The debate over energy-efficient light bulbs is heating up.
When compact fluorescent light (CFL) bulbs hit mainstream America several years ago, consumers responded favorably. Incandescent light bulbs, one of the world’s great inventions, had undergone few changes since being patented by Thomas Edison 131 years ago and consumers seemed to like the idea having the option of spending more in the short-term for significantly longer-lasting light bulbs that could help save money off electric bills. Energy-efficient light bulbs were on the rise.
Then, when the Energy Independence and Security Act (EISA) of 2007 was passed during the George W. Bush administration in order to promote, among other things, national energy savings through energy-efficient lighting, incandescent light bulbs really seemed like they were headed out the door. The act required a 25 percent increase in energy efficiency for most standard consumer light bulbs beginning in 2012 and phased out traditional incandescent bulbs over two years until they were removed from store shelves in 2014. The fate of incandescent light bulbs was assured.
But earlier this year, U.S. House Republicans suddenly had a change of heart about the death of the incandescent light bulb. In January, Rep. Joe Barton sponsored legislation that sought to repeal EISA, claiming the act to be a case of “government overreach.” When Barton’s proposed Better Use of Light Bulbs Act failed to pass the House on July 14, Rep. Michael Burgess, a Republican from Lewisville, introduced an amendment the following day to the Energy and Water Appropriations Act of 2012 that denies funding for the implementation of EISA. Burgess’ amendment passed the House, leaving the future of incandescent bulbs somewhat in limbo as the political debate over them continues.
5 Tips for Choosing the Right Energy-Efficient Light Bulb
Not only is the fate of incandescent bulbs undecided in Washington, it’s also seemingly undecided in U.S. homes. Some consumers still prefer incandescent bulbs because of performance issues or up-front costs, while other consumers who want to switch to energy-efficient light bulbs may be confused by the choice they have between CFL bulbs, light emitting diodes (LEDs) and halogen incandescent bulbs.
Rachel Rothman, a consumer electronics and engineering senior test engineer at the Good Housekeeping Research Institute, says that the first thing consumers need to understand about energy-efficient light bulbs is that many of the old concerns surrounding those manufactured before 2008, including performance issues such as off-lighting or light patterns, are no longer problems. To help consumers decide on which energy-efficient light bulb to use, Rothman offers up these five tips:
1. CFL bulbs might be the best all-around option.
New compact fluorescent light bulbs use about 75 percent less energy than incandescent bulbs and they last about 10 times as long. The result is that they can pay for themselves in less than a year. The old spiral shape of the bulb is mostly gone now, replaced by CFLs made in the familiar “bulb” shape. CFLs are available in a wide range of colors, from whites to yellows. But there are some drawbacks. Not all work with dimmer switches and the bulbs contain small amounts of mercury, which requires significant caution in case of breakage.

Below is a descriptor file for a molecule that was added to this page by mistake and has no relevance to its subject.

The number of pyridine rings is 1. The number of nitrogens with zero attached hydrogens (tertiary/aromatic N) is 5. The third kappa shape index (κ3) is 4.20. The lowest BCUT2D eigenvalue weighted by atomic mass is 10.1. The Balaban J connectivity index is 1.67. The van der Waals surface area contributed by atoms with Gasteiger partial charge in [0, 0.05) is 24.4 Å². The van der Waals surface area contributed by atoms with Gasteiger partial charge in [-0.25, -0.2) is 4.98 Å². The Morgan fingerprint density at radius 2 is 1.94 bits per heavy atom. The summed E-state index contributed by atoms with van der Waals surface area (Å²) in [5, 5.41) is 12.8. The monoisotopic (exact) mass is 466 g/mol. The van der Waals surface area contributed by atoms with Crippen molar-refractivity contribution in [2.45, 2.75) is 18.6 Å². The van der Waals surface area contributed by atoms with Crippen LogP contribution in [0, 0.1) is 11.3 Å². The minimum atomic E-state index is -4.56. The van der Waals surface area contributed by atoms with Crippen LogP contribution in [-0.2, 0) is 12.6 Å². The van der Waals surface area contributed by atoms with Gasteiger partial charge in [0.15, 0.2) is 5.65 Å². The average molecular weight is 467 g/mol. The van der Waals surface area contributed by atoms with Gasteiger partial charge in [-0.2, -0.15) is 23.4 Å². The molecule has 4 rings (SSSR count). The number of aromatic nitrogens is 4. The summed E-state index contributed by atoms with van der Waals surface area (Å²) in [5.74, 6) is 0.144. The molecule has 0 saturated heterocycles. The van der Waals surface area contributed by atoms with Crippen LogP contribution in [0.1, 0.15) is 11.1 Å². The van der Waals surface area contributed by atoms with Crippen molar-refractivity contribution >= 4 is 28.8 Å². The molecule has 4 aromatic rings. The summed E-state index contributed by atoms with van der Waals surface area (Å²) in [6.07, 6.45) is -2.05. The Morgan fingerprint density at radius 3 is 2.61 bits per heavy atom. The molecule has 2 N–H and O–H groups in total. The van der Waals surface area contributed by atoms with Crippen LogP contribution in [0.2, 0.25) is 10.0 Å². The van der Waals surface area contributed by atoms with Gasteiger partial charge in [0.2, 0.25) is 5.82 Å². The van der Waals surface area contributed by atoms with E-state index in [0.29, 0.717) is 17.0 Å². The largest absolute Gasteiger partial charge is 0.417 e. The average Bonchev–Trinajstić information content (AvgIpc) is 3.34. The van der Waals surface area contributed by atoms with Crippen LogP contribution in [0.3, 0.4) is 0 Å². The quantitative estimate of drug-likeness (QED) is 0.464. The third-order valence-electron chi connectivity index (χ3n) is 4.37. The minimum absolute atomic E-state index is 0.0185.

2. LEDs save the most energy but cost the most, too.
Light-emitting diodes use up to 80 percent less energy than incandescent bulbs but can cost significantly more — up to $50 in some cases — although prices are continuing to fall. However, if estimates are correct, LEDs can last about 25 times longer than incandescent bulbs and about 2.5 times longer than CFL bulbs.
3. Halogen incandescent bulbs cost the least but save the least amount of energy.
Traditional incandescent bulbs are filled with an inert gas but halogen incandescent bulbs are filled with halogen gas, which allows them to operate at higher temperatures and with brighter light and allows them to last three times longer. Although halogen incandescents use only about 25 percent less energy than traditional incandescents, they have the lowest upfront cost, widest variety of shapes and colors and work with dimmer switches.
4. Don’t be confused by watts.
When looking at energy-efficient light bulbs, pay attention to the lumens, not the watts. Watts tell you how much energy a bulb uses, not how bright it is. For brightness, look at lumens. A 60-watt incandescent bulb produces about 800 lumens, a brightness that can be matched by a 15-watt CFL bulb.
5. Read labels carefully.
Labels on energy-efficient light bulbs are important. They’ll tell you everything you need to know, including if the bulb is Energy Star–certified, how bright it is (rated in lumens), how much energy it uses (rated in watts), the appearance of the light (from cool blue to white to warm yellow), the lifespan of the bulb and its estimated annual energy cost (both based on using the bulb for three hours a day) and disposal instructions for bulbs containing mercury.
“Thomas Edison’s Bulb Set to Disappear by Next Year,” Anderson Independent Mail, Jan. 17, 2011.
“Can Energy-Efficient CFL Bulbs Walk The Green Walk?” Seattle Post-Intelligencer, Jan. 19, 2011.
“Will the House Turn Out the Lights on Rep. Joe Barton’s Light Bulb Bill?” The Houston Chronicle, July 12, 2011.
“Rep. Michael Burgess Gives New Light to Joe Barton’s Bulb Bill,” The Houston Chronicle, July 14, 2011.
“Light Years Ahead,” The Houston Chronicle, July 23, 2011.